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Old 04-19-2008, 10:40 PM   #1
chefmatt34
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Default secondary for lagers and priming of lagers

Hey everybody, i am new to this forum although i have been a reader of it for a while. My question that i am confused about is how to naturally prime (carbonate) a lager beer without the ester and diacetyl effect of room temperatures. I know that you could do it at 50 degrees for a long time, but does it really negatively effect the cleanness of a lager to prime at 68 degrees for 2 weeks? Thanks .
Matt

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Old 04-19-2008, 11:16 PM   #2
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I have another question that i am confused about as well. Any advise would be appreciated. Is it during the secondary period that you prime you beer for the lagers or do you secondary, than prime?

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Old 04-20-2008, 12:26 AM   #3
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I'm no expert on lagers, but I've made quite a number of them. In my experience, once a lager is "done", keeping them at room temperature is fine. The flavor profile is set by the lengthy primary fermentation along with the lagering, so allowing them to carbonate at room temperature is just fine.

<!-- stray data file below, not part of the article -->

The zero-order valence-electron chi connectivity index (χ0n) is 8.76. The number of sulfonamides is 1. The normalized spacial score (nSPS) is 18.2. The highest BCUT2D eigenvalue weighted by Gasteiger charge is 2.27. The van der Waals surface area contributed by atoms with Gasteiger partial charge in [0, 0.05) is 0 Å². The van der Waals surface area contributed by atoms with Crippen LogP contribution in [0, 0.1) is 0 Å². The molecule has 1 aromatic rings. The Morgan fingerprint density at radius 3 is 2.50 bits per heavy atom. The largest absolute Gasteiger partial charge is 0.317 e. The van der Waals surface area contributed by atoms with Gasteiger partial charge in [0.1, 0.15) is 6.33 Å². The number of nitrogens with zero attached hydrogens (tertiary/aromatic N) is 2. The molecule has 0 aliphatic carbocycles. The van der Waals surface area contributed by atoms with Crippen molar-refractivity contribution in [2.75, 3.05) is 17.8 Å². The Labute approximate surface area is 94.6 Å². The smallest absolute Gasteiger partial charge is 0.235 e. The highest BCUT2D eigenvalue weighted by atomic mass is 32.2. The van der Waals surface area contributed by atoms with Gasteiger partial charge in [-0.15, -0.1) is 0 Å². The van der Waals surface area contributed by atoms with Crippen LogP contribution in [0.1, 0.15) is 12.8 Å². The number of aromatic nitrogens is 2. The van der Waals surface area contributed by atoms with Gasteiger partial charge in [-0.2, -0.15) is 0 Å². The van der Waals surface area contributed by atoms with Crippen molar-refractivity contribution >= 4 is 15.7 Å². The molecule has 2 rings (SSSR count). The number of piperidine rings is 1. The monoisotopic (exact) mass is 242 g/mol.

With lagers, I lager them in bulk, before priming and bottling. (Lager means "cold storage" in German). So, I might do a primary fermentation for 12-14 days, a diacetyl rest if needed, then rack into the carboy and begin the lagering process. I usually drop the temperature 5 degrees per day until I'm at 34 degrees, then keep the beer there for 6-12 weeks.
I hope this helps!

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Old 04-20-2008, 12:59 AM   #4
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thanks Yooper, you confirmed what had originally thought and done in the past. I guess i got some bad advise from someone else because i can tell you know your stuff.

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Old 04-20-2008, 01:38 AM   #5
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You only need to bottle/prime lagers at fermentation temps when using a malt-based priming solution (spiese/gyle (saved wort), dme, lme, etc.). (For example, if you were trying to follow the Reinheitsgebot, you couldn't use corn sugar for bottle priming.) If you use corn sugar, you can prime at "room temp." The reason for this is because lager yeasts will produce esters when fermenting wort (maltose) at higher temps (including for bottling), but they will ferment dextrose cleanly even at room temp.

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Old 04-20-2008, 02:23 AM   #6
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That also makes a lot of sense, thanks

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